Randt will speak off-the-record about “U.S.-China Relations: The Views of a Yale Man in the Chinese Court” 4:30-6 p.m. in the auditorium, Henry R. Luce Hall,
34 Hillhouse Ave. The talk is free and open to the public. An question-and-answer session will follow his remarks.
The lecture is hosted by the Elihu Club in cooperation with the Council on East Asian Studies. For more information, visit http://research.yale.edu/eastasianstudies/events.php.
Randt will share his insights on the past decade as well as the future of U.S.-China relations.
A 1968 graduate of Yale College, Randt is the longest-serving U.S. ambassador to the People’s Republic of China. He began serving in that capacity in 2001. A lawyer fluent in Mandarin, he has lived and worked in Asia for over 30 years. From 1982 through 1984, he served as first secretary and commercial attaché at the U.S. Embassy in Beijing. He then lived in Hong Kong for 18 years, most recently working as a partner with the international law firm of Shearman & Sterling, where he headed the firm’s China practice.
A recognized expert on Chinese law, Randt is a former governor and first vice president of the American Chamber of Commerce in Hong Kong.
Rosenthal Lecture will examine ‘quantum jumps of light”
The 34th Hanan Rosenthal Memorial Lecture will be given by Jean Michel Raimond, professor at the Université Pierre et Marie Curie, on Friday, Nov. 16.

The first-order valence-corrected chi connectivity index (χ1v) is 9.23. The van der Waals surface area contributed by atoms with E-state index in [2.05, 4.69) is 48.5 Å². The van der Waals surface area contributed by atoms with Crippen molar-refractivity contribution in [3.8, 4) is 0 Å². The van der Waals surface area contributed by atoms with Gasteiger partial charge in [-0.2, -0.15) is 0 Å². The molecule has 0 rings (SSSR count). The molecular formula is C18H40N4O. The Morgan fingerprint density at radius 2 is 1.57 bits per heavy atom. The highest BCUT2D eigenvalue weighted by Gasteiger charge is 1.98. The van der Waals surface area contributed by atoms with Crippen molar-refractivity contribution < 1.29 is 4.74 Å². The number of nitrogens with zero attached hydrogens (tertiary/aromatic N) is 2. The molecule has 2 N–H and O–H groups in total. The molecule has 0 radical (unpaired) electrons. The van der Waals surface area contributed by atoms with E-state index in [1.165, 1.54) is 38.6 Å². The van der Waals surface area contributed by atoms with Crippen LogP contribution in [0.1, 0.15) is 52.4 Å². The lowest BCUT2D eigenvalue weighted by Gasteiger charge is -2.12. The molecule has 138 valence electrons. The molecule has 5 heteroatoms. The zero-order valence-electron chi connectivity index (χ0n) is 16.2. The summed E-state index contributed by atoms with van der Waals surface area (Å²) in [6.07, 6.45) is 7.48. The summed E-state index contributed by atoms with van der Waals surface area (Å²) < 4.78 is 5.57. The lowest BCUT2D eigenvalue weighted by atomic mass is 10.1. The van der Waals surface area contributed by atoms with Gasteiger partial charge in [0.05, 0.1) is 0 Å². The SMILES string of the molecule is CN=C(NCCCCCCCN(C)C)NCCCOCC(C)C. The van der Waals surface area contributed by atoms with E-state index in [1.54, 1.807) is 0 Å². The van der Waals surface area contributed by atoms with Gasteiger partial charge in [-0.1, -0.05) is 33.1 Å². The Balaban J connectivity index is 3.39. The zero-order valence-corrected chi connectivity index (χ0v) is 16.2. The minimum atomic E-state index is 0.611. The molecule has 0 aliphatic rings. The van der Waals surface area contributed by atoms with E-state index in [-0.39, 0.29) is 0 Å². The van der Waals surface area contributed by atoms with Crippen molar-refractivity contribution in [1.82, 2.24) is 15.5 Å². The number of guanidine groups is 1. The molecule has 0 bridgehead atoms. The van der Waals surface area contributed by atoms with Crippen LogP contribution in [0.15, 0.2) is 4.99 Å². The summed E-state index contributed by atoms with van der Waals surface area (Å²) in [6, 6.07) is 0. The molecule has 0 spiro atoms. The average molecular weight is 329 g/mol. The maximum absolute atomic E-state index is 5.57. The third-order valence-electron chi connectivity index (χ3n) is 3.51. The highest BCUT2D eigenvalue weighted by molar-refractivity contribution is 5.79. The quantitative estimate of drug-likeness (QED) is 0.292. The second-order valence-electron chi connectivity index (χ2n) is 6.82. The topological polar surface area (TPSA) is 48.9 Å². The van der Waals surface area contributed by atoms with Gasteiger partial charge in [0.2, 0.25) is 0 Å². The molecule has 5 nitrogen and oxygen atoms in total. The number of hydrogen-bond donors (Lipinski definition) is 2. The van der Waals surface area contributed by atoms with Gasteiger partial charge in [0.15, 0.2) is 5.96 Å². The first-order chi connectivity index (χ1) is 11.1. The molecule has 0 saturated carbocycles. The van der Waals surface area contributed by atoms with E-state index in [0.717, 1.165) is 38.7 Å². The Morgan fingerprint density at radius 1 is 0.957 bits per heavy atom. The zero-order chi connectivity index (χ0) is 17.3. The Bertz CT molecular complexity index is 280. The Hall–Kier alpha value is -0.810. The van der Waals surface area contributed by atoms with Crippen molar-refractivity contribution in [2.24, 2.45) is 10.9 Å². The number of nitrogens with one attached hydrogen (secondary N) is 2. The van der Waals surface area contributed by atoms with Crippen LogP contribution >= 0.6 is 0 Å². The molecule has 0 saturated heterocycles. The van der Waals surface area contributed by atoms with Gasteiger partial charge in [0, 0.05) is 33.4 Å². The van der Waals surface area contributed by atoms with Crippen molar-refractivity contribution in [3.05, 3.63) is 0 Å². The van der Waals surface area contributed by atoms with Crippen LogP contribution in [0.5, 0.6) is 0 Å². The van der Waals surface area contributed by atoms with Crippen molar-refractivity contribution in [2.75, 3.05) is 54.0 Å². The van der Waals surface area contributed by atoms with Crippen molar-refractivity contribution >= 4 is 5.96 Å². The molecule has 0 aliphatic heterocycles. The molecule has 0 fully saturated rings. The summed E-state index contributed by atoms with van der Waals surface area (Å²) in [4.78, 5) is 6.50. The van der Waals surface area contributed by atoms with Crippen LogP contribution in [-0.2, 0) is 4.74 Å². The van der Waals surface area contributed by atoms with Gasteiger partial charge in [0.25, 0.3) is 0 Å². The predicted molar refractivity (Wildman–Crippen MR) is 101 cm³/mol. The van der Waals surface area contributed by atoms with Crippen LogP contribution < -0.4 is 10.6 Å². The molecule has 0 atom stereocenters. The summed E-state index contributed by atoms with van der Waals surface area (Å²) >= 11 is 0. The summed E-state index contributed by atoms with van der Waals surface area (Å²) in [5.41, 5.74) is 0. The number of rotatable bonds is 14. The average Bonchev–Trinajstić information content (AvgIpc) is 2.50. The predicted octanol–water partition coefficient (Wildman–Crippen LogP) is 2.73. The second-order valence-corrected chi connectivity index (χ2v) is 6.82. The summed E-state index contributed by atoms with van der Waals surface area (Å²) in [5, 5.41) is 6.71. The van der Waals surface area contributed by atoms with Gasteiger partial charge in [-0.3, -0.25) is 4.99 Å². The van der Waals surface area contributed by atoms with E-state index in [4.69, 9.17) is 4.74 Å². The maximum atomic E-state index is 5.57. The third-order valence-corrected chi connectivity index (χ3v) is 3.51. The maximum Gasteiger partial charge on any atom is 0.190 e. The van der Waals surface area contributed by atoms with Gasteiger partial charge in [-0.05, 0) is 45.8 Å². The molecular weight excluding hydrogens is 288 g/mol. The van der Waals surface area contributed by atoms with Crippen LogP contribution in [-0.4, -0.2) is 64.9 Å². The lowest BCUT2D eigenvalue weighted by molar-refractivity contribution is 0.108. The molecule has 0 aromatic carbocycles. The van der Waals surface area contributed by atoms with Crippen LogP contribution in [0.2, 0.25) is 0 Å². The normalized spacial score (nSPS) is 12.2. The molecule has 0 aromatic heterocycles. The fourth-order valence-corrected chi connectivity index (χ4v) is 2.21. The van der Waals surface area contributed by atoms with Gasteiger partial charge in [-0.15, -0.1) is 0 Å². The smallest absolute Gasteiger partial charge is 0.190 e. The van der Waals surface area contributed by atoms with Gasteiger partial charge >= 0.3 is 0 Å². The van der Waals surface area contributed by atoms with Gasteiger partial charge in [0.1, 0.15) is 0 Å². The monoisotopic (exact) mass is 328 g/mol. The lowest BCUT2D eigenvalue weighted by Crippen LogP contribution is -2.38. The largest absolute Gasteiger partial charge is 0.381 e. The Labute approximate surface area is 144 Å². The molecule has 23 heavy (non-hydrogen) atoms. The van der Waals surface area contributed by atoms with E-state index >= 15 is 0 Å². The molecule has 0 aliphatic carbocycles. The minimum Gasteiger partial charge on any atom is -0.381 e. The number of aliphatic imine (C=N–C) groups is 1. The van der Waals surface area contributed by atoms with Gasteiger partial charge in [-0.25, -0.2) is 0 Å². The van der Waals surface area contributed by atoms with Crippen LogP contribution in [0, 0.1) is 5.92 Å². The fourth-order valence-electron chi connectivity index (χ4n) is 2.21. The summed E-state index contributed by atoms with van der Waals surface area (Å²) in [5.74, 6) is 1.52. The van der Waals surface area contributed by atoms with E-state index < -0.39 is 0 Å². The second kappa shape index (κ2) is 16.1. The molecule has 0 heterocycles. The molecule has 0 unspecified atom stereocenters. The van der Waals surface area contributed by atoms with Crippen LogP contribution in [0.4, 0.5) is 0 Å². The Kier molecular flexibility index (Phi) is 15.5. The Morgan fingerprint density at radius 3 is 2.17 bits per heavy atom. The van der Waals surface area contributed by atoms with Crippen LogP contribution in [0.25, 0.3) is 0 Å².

Raimond will discuss “Quantum Jumps of Light” at 4 p.m. in Rm. 59, Sloane Physics Laboratory, 217 Prospect St. Tea will be served at 3:30 p.m. in the third-floor laboratory. All are welcome to attend this talk.
Raimond works in the Laboratoire Kastler Brossel at Ecole Normale Supérieure (ENS). A professor of physics at the Université Pierre et Marie Curie (Paris 6), he was elected a senior member of the Institut Universitaire de France in 2001 (Quantum Optics chair). He is now the chair of the physics department at ENS and an editor-in-chief for the European Physical Journal D.
His scientific work has been devoted to the exploration and illustration of fundamental quantum properties. Raimond contributed to the development of experimental techniques based on Rydberg atoms and millimeter-wave cavities, making it possible to observe the coherent interaction of a single atom with a single photon. The results of these experiments can be interpreted in terms of the most basic quantum postulates, thus improving our understanding of entanglement, quantum non-locality, measurement theory or decoherence processes.